Objective: To compare the respective efficiency of CSF tau (quantitative) and CSF 14-3-3 protein (qualitative) in the diagnosis of prion disease. Methods: We made measurements on 420 live subjects, who subsequently underwent a postmortem neuropathology examination, including protein chemistry, immunohistochemistry, and histology. We performed tau by ELISA. We detected 14-3-3 protein by Western blot. Both assays were optimized for maximum efficiency (accuracy). Results: We found tau and 14-3-3 proteins to be closely correlated, but tau had a significantly better ability to predict disease status than 14-3-3 protein. Also, tau distinguished disease status at least as well as when both assays' results are combined in a variety of ways. Importantly, the area under the receiver operating characteristic curve for tau (0.82) was significantly larger than that for 14-3-3 protein (0.68) (p <0.001). Diagnostic test statistics are provided for the study subjects with 58.3% prevalence, and for a more typical, nonselected, 7.5% prevalence as received by our center. Conclusion: In this study, tau is superior to 14-3-3 protein as a marker in the diagnosis of Creutzfeldt- Jakob disease, and is as efficient singly compared to a variety of combinations with 14-3-3 protein. This is the first study of this magnitude to examine prion disease diagnostic tests in a carefully characterized patient population with detailed statistical evaluation.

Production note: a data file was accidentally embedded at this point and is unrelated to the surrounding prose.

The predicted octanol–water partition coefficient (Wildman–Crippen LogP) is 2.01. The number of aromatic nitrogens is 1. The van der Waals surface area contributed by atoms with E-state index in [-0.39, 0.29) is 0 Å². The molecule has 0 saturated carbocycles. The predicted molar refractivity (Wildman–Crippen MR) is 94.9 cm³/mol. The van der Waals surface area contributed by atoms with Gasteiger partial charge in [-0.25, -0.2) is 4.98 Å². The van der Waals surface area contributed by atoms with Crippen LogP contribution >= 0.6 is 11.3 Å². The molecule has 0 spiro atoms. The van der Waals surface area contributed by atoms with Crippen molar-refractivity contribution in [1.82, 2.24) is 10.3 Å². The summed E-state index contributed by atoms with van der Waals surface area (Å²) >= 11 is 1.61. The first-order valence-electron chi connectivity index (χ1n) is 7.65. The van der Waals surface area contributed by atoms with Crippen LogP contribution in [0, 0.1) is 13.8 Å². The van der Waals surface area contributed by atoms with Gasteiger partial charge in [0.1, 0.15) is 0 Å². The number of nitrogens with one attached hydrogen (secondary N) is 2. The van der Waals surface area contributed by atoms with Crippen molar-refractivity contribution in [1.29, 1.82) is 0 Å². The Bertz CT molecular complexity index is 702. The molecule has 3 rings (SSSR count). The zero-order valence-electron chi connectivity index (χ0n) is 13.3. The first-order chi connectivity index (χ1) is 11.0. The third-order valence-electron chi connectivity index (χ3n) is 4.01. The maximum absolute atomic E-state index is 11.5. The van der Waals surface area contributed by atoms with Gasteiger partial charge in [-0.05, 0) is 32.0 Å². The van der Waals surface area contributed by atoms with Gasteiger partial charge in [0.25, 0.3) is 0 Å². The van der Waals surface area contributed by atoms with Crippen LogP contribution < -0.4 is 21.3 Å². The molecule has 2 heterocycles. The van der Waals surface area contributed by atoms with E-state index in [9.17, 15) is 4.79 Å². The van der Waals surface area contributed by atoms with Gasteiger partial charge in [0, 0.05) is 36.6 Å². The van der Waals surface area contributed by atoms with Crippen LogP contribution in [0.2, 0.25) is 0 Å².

ASJC Scopus subject areas
- Clinical Neurology
- Arts and Humanities (miscellaneous)